Shelling to run an OS command from Windows 64-Bit from UniVerse
UniVerse provides you the ability to run an OS command using the "!" or "sh" from TCL or using EXECUTE.
EXECUTE \!msg * "Test message popup"\
There are many process that use this feature to interact with the operating systems, but recently I ran across a problem. When you run UniVerse 32-bit Server on a Windows 64-Bit OS it works fine, except some command line tools are unavailable.
This is due to Windows WOW64 (Windows-On-Windows) subsystem. The Windows-On-Windows (WoW) subsystem has been included in Windows operating systems to allow for backwards compatibility. It has enabled the execution of 16-bit applications on modern 32-bit based Windows. This abstraction layer is located in user space translating API calls to 64-bit data structures and entry points. This is called API call thunking. Windows x64 Editions include a new variant of the WoW, called WoW64, subsystem thunking API calls for 32-bit applications on the 64-bit kernel.
WoW64 includes several mechanisms to separate file system and registry information for 32-bit applications from 64-bit applications in order to run unchanged on Windows x64. One of the tasks of WoW64 is file system redirection which makes 32-bit tools and libraries available in the expected location:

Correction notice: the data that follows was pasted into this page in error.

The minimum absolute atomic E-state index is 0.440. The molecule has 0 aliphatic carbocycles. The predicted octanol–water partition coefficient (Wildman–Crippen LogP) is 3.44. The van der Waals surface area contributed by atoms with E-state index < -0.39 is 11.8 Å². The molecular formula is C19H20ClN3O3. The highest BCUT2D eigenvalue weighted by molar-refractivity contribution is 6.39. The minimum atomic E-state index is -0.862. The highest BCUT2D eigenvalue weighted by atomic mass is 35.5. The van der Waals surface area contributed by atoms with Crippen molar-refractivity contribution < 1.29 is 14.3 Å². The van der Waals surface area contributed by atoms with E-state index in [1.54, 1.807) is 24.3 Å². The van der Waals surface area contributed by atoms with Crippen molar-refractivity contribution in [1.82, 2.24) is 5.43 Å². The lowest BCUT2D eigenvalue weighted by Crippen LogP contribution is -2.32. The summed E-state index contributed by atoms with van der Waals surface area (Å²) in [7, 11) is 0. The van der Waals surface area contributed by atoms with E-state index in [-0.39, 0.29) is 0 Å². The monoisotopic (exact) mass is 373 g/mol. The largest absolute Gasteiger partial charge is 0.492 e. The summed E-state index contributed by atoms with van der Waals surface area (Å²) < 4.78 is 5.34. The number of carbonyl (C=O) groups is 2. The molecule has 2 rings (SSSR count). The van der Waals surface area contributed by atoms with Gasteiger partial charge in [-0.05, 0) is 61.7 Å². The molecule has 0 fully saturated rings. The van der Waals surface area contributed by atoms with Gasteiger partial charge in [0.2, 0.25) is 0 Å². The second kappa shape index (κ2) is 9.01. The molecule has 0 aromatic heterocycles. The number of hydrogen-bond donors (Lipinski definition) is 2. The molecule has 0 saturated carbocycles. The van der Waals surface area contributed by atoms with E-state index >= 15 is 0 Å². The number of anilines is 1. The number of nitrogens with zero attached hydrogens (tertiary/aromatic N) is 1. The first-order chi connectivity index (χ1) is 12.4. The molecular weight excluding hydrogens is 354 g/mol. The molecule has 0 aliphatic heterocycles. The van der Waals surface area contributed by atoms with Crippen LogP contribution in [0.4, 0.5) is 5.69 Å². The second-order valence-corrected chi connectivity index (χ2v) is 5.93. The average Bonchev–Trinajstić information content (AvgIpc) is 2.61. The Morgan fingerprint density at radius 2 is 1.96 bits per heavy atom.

- On Windows x64, the 32-bit version of %SystemRoot%\System32 (as found on 32-bit Windows) is relocated to %SystemRoot%\SysWoW64.
- For 32-bit applications to work properly, WoW64 redirects every access to the new location.
As a very nasty consequence of this design, 32-bit applications are not able to call 64-bit tools located in the original %SystemRoot%\System32 because of the redirection. Fortunately, Microsoft has included most tools in both versions (32- and 64-bit). However, some useful tools are only available in 64-bit versions including shutdown.exe, logoff.exe, msg.exe, tsdiscon.exe and tsshutdn.exe.
In the articleJailed 32-Bit Processes on Windows x64 (Update)
I found a solution that worked well.